Turkish stock listings have raised more than $2 billion this year and are on track for their highest total in 16 years as strong demand from local retail investors gives credit-starved companies a vital funding option.

Smaller companies are leading the way, driven to list shares in search of alternative sources of financing after Turkey's years-long policy of slashing interest rates and clamping down on credit made it harder for them to get bank loans.

However, international investors that would normally target larger listings are shying away from the Istanbul market as high inflation complicates analysis of companies' profit margins and valuations, analysts say.

The rush of smaller firms that have held IPOs this year have on average raised around $60 million each and catered almost exclusively to local retail investors, company filings show.

Istanbul has been the most active among 16 listing exchanges in Europe, the Middle East and Africa tracked by the World Federation of Exchanges.

Larger firms have not been so fortunate with initial public offerings (IPOs), though. A lack of interest from foreign funds, as well as balance sheet uncertainty stoked by high inflation, have made it harder for investors to value Turkish assets.

Annual inflation rose to almost 59% in August and is expected to edge higher into next year. In June, authorities performed a u-turn towards more orthodox economic policy, including rate hikes, to try to reduce inflation expectations.

Another avenue for funding, eurobonds, is open to a few big companies and has recently opened after a year-long hiatus.

But companies in the middle ground in their industries have few options, one local corporate finance adviser said.

"They either have to resort to expensive bank borrowing... or contract their operations, which is the goal of economic policies. The government has hit the brakes, no more easy financing," the adviser said, declining to be named.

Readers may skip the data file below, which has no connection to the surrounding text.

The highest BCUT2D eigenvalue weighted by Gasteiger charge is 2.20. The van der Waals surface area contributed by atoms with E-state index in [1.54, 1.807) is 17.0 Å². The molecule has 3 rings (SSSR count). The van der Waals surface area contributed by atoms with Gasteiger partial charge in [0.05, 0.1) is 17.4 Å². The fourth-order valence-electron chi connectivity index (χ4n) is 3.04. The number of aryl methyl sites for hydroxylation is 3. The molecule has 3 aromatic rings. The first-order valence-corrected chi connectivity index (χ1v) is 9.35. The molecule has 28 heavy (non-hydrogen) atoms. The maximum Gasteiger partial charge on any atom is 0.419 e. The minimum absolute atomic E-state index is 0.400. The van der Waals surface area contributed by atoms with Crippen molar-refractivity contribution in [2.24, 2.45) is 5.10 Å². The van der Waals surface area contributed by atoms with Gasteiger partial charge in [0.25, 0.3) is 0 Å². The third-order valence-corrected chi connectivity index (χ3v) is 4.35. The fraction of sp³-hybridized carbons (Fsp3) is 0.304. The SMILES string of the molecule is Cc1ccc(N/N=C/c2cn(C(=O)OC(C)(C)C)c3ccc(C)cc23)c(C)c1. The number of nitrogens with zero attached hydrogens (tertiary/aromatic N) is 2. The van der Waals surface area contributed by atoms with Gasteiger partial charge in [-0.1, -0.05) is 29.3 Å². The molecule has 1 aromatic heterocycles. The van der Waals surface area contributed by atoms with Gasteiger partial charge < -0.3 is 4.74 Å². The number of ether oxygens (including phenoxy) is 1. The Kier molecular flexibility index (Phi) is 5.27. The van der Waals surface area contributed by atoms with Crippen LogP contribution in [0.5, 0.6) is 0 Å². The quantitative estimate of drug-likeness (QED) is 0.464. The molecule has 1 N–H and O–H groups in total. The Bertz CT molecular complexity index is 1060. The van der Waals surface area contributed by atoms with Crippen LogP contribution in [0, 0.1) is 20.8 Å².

The dynamics of Turkish IPOs have changed markedly in recent years as foreign investors withdrew. The share of foreign institutional investors in new IPOs has fallen to just 8% from 78% in 2018, with local retail investors' share up to 69% from 11%.

Musfik Cantekinler, a veteran of Turkish corporate finance now running a private practice, points to constrained bank financing as the reason why many Turkish companies have rushed to public offerings.

"The taps of bank financing have been closed for some time now and IPOs are now a funding source. However some of those which vie for one are not actually ready."

A surge in retail stock investors, which have more than doubled over the past year to more than 10% of the adult population, has been a boon for IPO hopefuls, even as foreign investors retreated.

The Istanbul stock exchange saw 36 IPOs in the first nine months of the year, the second highest figure since records that go back to 1990, with at least 20 more awaiting regulatory approval.

The total value of the IPOs has exceeded $2 billion, and is on track to be the highest 2007. The average size, however, has been getting smaller as IPOs have been geared towards retail investors who mostly buy fewer than 100 shares.

"Unless serious institutional investors are in, it will be hard to have a healthy market structure. There are concerns that companies that lack strong operational and financial performance may have difficulty in preserving their market capitalisation after listing," Cantekinler said.

(Additional reporting by Ebru Tuncay Editing by Mark Potter)